Fossil fuels are present off coast of Kerry, says academic

A quantity of fossil fuels similar to that being explored in the Corrib Gas Field is available off the coast of the Kerry peninsula, according to a Trinity academic.

Professor Werner Blau has warned that any tapping of this reserve would require extensive planning to ensure minimal damage was caused to the surrounding environment.

Otherwise, environmental protests similar to those organised by the Shell to Sea campaign in Rossport could also take place in Dingle, according to Blau, who works at the Materials Ireland Polymer Research Centre, School of Physics at Trinity College Dublin.

Blau made the comments at the Alchemist Cafe, a monthly public forum on scientific issues held in Dublin.

Blau said the government needs to ensure that the power available in these resources needs to be used efficiently.

‘‘The ESB currently generates around five or six giga-watts (GW).

‘‘There’s probably another two to three GW for the next 15 years near Rossport and a similar amount near Kerry,” said the Trinity academic.

‘‘Even if we have wonderful resources like this we should look for ways to make more efficient use of it.”

Blau told attendees at the event that the government needs to invest more in researching renewable forms of energy.

‘‘There’s not a lot of research going on. There’s only €300,000 invested in wave research [per annum],” he said.

Blau, who is originally from Regensberg in Germany, said that this equated to three researchers focusing on the field.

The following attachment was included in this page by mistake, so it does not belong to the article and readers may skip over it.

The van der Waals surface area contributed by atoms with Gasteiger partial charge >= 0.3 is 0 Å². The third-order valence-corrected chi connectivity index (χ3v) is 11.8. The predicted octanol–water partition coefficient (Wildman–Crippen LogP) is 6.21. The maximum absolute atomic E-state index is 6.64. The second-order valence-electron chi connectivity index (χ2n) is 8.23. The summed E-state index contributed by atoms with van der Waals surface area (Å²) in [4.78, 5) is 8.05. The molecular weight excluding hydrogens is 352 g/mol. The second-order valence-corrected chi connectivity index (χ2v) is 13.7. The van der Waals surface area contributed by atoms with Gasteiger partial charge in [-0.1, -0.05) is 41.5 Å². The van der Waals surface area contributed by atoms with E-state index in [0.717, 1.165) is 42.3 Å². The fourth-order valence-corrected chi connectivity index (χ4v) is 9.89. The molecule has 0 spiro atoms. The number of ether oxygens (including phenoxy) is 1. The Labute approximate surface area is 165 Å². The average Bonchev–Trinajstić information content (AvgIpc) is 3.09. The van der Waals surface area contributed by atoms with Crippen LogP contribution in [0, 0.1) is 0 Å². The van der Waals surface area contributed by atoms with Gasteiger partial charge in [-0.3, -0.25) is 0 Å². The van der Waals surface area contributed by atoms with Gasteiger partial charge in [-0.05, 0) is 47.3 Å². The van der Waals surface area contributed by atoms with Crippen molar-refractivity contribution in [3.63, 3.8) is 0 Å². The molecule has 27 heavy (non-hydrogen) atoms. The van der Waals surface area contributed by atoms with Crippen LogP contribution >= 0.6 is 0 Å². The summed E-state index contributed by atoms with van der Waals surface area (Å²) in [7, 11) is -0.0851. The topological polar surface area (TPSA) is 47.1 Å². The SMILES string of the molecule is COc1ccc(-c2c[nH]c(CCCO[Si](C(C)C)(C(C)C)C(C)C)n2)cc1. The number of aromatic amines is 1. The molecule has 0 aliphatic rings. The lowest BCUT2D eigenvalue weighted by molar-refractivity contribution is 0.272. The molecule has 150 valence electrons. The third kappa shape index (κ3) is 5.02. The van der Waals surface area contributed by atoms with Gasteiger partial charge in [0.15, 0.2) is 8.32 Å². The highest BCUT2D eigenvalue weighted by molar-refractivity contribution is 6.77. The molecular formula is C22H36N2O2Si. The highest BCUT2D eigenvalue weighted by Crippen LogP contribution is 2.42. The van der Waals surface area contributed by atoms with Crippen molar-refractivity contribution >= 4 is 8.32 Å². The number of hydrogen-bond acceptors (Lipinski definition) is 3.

He said Irish rivers had the potential to provide a significant level of Ireland’s energy needs.

‘‘There is a capacity on the edge of Irish rivers to produce 5GWfromsalt gradients,” said Blau. The technology used in such a process works in a similar fashion to membranes in the human body.

‘‘We have an awful lot of potential there,” said Blau. ‘‘If you use just one-fifth of the Shannon, you can generate a power supply to meet the needs of most of the south west [of Ireland].”

Blau said he hoped the arrival of the Green Party in government would lead to further research in renewable energy.

The organisers of the event said that the presence of the Greens in government showed a change in the public perception of environmental issues.

‘‘It’s not just about tree hugging, hippies and open-toed sandals – it’s about our financial future,” said Belinda Grehan, an organiser of the Alchemist Cafe.

‘‘We’re not keeping to Kyoto and we are going to get penalised. That’s the financial hit that will hit all of us as taxpayers,” she said.

‘‘If we embrace renewable energies, we can become more energy efficient and independent.”

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